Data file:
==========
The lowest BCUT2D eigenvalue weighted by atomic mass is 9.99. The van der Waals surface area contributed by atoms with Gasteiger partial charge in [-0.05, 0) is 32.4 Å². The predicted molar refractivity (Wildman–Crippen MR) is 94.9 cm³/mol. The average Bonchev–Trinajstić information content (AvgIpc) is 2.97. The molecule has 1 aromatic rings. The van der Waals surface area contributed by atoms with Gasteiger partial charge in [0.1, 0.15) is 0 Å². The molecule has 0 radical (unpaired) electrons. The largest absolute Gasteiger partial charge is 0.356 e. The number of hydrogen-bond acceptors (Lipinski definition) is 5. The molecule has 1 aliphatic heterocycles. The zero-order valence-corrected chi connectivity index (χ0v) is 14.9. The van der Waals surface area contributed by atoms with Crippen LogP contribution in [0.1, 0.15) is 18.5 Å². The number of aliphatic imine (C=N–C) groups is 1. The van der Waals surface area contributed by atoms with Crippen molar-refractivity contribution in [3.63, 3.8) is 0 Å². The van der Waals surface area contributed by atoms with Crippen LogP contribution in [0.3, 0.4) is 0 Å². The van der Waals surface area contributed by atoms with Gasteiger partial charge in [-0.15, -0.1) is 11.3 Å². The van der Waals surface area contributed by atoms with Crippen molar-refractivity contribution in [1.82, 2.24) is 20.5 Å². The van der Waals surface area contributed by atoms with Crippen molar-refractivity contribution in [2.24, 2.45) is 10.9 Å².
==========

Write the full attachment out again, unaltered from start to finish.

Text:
The lowest BCUT2D eigenvalue weighted by atomic mass is 9.99. The van der Waals surface area contributed by atoms with Gasteiger partial charge in [-0.05, 0) is 32.4 Å². The predicted molar refractivity (Wildman–Crippen MR) is 94.9 cm³/mol. The average Bonchev–Trinajstić information content (AvgIpc) is 2.97. The molecule has 1 aromatic rings. The van der Waals surface area contributed by atoms with Gasteiger partial charge in [0.1, 0.15) is 0 Å². The molecule has 0 radical (unpaired) electrons. The largest absolute Gasteiger partial charge is 0.356 e. The number of hydrogen-bond acceptors (Lipinski definition) is 5. The molecule has 1 aliphatic heterocycles. The zero-order valence-corrected chi connectivity index (χ0v) is 14.9. The van der Waals surface area contributed by atoms with Crippen LogP contribution in [0.1, 0.15) is 18.5 Å². The number of aliphatic imine (C=N–C) groups is 1. The van der Waals surface area contributed by atoms with Crippen molar-refractivity contribution in [3.63, 3.8) is 0 Å². The van der Waals surface area contributed by atoms with Crippen LogP contribution in [0.3, 0.4) is 0 Å². The van der Waals surface area contributed by atoms with Gasteiger partial charge in [-0.15, -0.1) is 11.3 Å². The van der Waals surface area contributed by atoms with Crippen molar-refractivity contribution in [1.82, 2.24) is 20.5 Å². The van der Waals surface area contributed by atoms with Crippen molar-refractivity contribution in [2.24, 2.45) is 10.9 Å².